***Note: Some photos in this article may be NSFW.***
Name: Kim Dong-woo
Hometown: Busan, Korea
With his slight frame and mumbling Busan inflection, Kim Dong-woo didn’t strike me a rebel or criminal. In fact, a part of me really wanted him to work a typical nine to six Korean job so that I could refute the Korean stereotype that tattoos are only found on gangsters and delinquents. But before I could even think of a cheeky headline (“Tattooed People: They’re Just Like Us!”), he smiled sheepishly and explained that his occupation was “not something bad, but not exactly legal”—much like the state of tattoos in Korea. (Tattoo studios are not sanctioned by Korean law, which requires anyone penetrating skin with needle to be a licensed medical practitioner.)
Dong-woo got his first tattoo in high school, courtesy of a friend with some ink and a needle. Within a few years, he had a change of heart and went under the laser to remove it. It wasn’t until his late-twenties when he met Horikuni, a Korean tattoo artist who specializes in the dying art of irezumi, or horimono, that he considered inking again.
We met Dong-woo at Horkuni’s unmarked studio in southern Seoul for his twentieth inking session.
Q: When or how did you first get interested in tattoos?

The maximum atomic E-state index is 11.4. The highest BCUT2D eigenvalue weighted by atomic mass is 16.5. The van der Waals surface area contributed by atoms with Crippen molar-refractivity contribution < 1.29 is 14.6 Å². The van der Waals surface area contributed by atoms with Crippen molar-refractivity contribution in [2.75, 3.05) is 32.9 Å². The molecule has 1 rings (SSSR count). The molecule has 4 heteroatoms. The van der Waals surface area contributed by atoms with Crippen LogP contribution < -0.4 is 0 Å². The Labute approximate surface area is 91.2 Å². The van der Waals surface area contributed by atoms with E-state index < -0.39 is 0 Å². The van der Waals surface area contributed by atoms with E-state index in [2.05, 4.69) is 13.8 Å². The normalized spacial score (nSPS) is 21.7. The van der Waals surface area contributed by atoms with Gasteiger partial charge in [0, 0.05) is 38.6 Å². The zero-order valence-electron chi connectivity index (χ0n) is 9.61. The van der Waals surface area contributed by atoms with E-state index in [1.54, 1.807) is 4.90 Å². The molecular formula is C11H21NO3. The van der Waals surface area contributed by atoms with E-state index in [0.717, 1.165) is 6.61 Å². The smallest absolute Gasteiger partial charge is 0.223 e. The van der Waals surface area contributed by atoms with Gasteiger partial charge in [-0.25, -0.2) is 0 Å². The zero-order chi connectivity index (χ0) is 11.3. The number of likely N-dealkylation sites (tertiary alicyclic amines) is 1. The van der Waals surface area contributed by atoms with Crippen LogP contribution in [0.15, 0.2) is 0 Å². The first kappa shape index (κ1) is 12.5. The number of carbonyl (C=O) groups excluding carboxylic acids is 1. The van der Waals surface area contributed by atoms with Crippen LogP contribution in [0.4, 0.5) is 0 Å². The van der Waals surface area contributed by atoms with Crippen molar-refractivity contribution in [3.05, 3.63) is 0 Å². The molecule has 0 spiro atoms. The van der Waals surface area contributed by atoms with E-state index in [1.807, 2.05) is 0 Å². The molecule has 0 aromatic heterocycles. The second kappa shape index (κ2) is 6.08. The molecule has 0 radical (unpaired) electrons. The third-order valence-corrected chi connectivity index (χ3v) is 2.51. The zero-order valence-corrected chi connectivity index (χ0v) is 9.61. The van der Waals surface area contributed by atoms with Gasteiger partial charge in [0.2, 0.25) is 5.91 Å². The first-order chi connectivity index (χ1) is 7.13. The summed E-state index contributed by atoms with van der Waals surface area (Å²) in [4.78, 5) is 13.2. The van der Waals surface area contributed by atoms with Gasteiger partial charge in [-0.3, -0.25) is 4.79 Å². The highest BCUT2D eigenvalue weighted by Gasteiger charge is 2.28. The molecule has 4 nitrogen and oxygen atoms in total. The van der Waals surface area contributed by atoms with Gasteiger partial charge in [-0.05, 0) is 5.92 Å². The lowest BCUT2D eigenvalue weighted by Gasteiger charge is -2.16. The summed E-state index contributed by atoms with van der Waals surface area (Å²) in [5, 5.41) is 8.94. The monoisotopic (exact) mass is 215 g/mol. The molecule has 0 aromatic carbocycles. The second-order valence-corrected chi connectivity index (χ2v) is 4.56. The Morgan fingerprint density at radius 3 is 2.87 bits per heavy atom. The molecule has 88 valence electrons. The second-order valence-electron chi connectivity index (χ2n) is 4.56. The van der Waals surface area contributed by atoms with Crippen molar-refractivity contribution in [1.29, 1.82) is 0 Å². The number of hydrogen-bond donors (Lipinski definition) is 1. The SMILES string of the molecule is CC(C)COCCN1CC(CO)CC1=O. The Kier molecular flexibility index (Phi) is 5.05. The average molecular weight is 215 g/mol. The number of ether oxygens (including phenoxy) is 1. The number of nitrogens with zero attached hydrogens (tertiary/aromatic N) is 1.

A: When I was 15 or 16. I thought they were fashionable. Something I could wear on my body.
Q: Why did you get another tattoo after erasing your first?
A: It wasn’t my intention to get another tattoo. But then I got to know Horikuni. When I saw [his designs]], I thought this was the kind of thing I could wear for the rest of my life.
Q: How do your family, friends or girlfriend react to your inked body?
A: About two or three out of 10 people would react negatively, but the rest were fine.
Q: You must be surrounded by very supportive, open-minded people.
A: Yes, many of my friends have tattoos. I’d say about three out of 10 people around me have tattoos. Some even more than me.
Q: How do strangers take to your tattoos?
A: I don’t stare at others in public. When my tattoo is showing, I tend not to make eye contact with strangers. I don’t want to make them uncomfortable.
Q: Do you think the way most Koreans perceive tattoos will change in the near future?
A: In 10 years, I think Korea will change and people will embrace tattoos as much as any other foreign country.
The following photos were taken during another session after the interview.
Interview has been translated from Korean.